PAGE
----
Because Washington Place [Wakinekona Hale] will be placed under the care of Governor McCarthy, as a home for him to live in with his family, twenty-six feather standards were returned from Washington Place to the old home of Queen Emma, in the uplands of Nuuanu, under the care of the Association, the Daughters of Hawaii [Na Kaikamahine o Hawaii].

During the funeral of Queen Liliuokalani, and while her body lay in state at Kawaiahao Church and in the throne room of the palace, those kahili were something the public could visit, however, as the result of an agreement between the trustees of Queen Liliuokalani’s estate and the Association of the Daughters of Hawaii, the caring for the kahili has been transferred to the association. As has been the custom from ancient times, it was during the night that kahili of those types were moved from one place to another, and so it was that the kahili were returned in the dark of night on Sunday two weeks ago.

However, because there were not enough people to carry the kahili and march on the roads to its new home where it is hoped to be cared for, the kahili were put on cars and it was on these cars which the people who held the kahili stood.

When the cars and the kahili arrived at the entrance to the yard of the home of Queen Emma in the uplands of Nuuanu, the kahili were taken by the leaders of the Association of the Daughters of Hawaii, and its care was transferred to them.

(Kuokoa, 10/18/1918, p. 2)

HOIHOIIA NA KAHILI MA KA HOME O EMA.

Ka Nupepa Kuokoa, Buke LVI, Helu 42, Aoao 2. Okatoba 18, 1918.

A public event at Hanaiakamalama, 2013.

Day at Queen Emma Summer Palace

Although the party held 89 years ago was only open to the members of the Daughters of Hawaii, the event this Saturday, October 5, 2013, is open to one and all. Queen Emma Summer Palace is under the care of the Daughters of Hawaii. It seems like it will be a great event with proceeds going to the organization. Let’s give them support for their care of this historic home of Ke Alii Kaleleonalani as well as Hulihee Palace in Kona!!

Check out our various posts on the Daughters of Hawaii!]

Day at Queen Emma Summer Palace

Day at Queen Emma Summer Palace

Daughters of Hawaii and Hanaiakamalama, 1924.

ANNOUNCEMENT.

Na Kaikamahine o Hawaii.

The Daughters of Hawaii will hold a social, this Thursday, September 11, 1924, at 4 p. m., at Hanaiakamalama, the Home of Queen Emma, in Nuuanu Valley, to honor the honorable Kaukaualii Elizabeth Kekaaniau Pratt, for her 90th birthday.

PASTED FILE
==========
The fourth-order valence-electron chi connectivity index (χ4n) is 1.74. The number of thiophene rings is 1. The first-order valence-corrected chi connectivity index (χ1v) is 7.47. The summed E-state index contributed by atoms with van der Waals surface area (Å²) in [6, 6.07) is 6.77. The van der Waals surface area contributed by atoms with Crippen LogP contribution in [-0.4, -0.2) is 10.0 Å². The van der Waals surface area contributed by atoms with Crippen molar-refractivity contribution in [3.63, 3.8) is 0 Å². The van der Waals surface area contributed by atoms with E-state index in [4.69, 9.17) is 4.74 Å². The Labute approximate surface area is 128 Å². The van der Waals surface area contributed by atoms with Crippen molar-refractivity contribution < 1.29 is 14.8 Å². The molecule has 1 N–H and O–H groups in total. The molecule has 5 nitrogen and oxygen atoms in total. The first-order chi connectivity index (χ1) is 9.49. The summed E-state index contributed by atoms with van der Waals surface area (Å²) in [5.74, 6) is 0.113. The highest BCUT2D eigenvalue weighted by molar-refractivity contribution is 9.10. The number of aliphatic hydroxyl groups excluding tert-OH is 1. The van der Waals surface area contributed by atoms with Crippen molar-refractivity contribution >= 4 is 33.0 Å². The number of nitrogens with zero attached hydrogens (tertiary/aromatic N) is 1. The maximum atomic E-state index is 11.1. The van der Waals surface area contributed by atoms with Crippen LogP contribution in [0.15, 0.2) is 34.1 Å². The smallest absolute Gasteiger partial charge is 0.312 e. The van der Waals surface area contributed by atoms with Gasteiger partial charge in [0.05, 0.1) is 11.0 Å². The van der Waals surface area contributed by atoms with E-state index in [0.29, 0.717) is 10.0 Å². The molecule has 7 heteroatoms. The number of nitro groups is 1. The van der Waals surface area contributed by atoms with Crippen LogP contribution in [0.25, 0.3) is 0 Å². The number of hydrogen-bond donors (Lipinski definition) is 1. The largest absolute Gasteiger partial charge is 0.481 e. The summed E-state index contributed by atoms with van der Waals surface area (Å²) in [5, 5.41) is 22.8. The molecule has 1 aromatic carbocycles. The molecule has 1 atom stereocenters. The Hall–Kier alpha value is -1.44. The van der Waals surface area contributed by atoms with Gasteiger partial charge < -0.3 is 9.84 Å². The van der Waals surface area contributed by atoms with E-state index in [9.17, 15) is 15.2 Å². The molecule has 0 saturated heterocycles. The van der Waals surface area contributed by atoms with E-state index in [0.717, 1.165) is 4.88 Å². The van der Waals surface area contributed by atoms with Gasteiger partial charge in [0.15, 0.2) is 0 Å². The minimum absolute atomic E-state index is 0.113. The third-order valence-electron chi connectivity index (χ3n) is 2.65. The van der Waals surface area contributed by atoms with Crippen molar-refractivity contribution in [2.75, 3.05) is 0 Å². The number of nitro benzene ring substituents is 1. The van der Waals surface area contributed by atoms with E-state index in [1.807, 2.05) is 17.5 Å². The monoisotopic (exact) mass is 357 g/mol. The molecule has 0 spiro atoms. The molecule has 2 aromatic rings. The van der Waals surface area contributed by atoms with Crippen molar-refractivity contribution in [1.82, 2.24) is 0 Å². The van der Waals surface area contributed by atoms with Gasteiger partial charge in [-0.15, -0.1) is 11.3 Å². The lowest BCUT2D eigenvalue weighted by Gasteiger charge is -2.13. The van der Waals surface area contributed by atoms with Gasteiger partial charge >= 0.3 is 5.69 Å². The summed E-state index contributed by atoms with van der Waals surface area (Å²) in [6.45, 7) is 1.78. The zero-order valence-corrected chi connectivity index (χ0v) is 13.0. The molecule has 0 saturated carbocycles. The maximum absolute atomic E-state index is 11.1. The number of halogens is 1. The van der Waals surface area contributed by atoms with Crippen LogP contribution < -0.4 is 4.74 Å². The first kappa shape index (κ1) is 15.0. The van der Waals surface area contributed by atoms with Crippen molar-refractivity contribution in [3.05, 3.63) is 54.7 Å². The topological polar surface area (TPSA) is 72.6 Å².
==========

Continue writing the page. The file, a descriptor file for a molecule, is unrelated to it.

This is open to all the member of the Association.

BERNICE SPITZ,

Secretary.

(Kuokoa, 9/11/1924, p. 6)

HOOLAHA. Na Kaikamahine o Hawaii.

Ka Nupepa Kuokoa, Buke LXIII, Helu 37, Aoao 6. Sepatemaba 11, 1924.

Hawaiian-Language column in the Garden Island! 1912.

[Found under the column entitled: “LEI MOKIHANA”]

A Monument to Kamehameha III Might be Built.

The Association, The Daughters of Hawaii which just met in Honolulu decided to build a Monument to Kamehameha III, the kindhearted Alii, where he was born in Keauhou, and Miss Ana Paris will be sent there to to survey the site and to report to the Association.

The idea of this Association is to inscribe some words upon a rock that is located where the chief was born, after one side of the rock was shaved nicely away, and knowing that the rock was solid and would not wear away in the future. And if this is not possible, then they will put up a marble monument at this place with proper words telling of the birth of the alii and some other fitting things about him.

[Here is one of the articles under the Hawaiian-Language column of the Garden Island newspaper, called: “Lei Mokihana”. It was edited by J. M. Kaneakua  and A. G. Kaulukou. (And in following issues, also by H. W. Waiau.)]

(Garden Island, 1/30/1912, p. 2)

E Kukulu Ia Ana Paha I Kia Hoomanao No Kamehameha III.

The Garden Island, Volume 9, Number 5, Page 2. January 30, 1912.

Monument to Kamehameha III planned by Daughters of Hawaii, 1911.

Monument Planned

Daughters of Hawaii Plan to Build Monument to Kamehameha III

In a meeting held by the Daughters of Hawaii at the residence of Mrs. L. A. Coney, on Richards Street last week, to think over the subject of building a monument to the alii, Kamehameha III, at Keauhou, Kona, Hawaii; it was undertaken and considered with much enthusiasm by all members present.

The place mentioned above for the building of monument is currently upon lands of the Bishop Estate, and is a very good area desired for that planned project. The ladies named below were chosen as a committee to decide the kind of monument that would be appropriate to be built at that place.

Another subject on the agenda of that meeting was the considering of a proper name for the park in Nuuanu, the first home of Queen Emma Kaleleonalani, and they decided that the park would be called “Emalani Park,” after Queen Emma. Mrs. Ellen Weaver was the committee chosen to go to meet with the Chief Executive Officer of the Campbell Estate. The last subject of that meeting was the decision to send letters of sympathy to Mrs. Nakuina for the passing of her loved ones, her husband and their daughter; with consideration of other small organization business—the presentation by the regents of their annual reports, and as a result of these presentations, the remaining funds of the organization was made clear.

(Kuokoa, 10/27/1911, p. 1)

HOOLALAIA I KIA HOOMANAO

Nupepa Kuokoa, Buke XLVII, Helu 43, Aoao 1. Okatoba 27, 1911.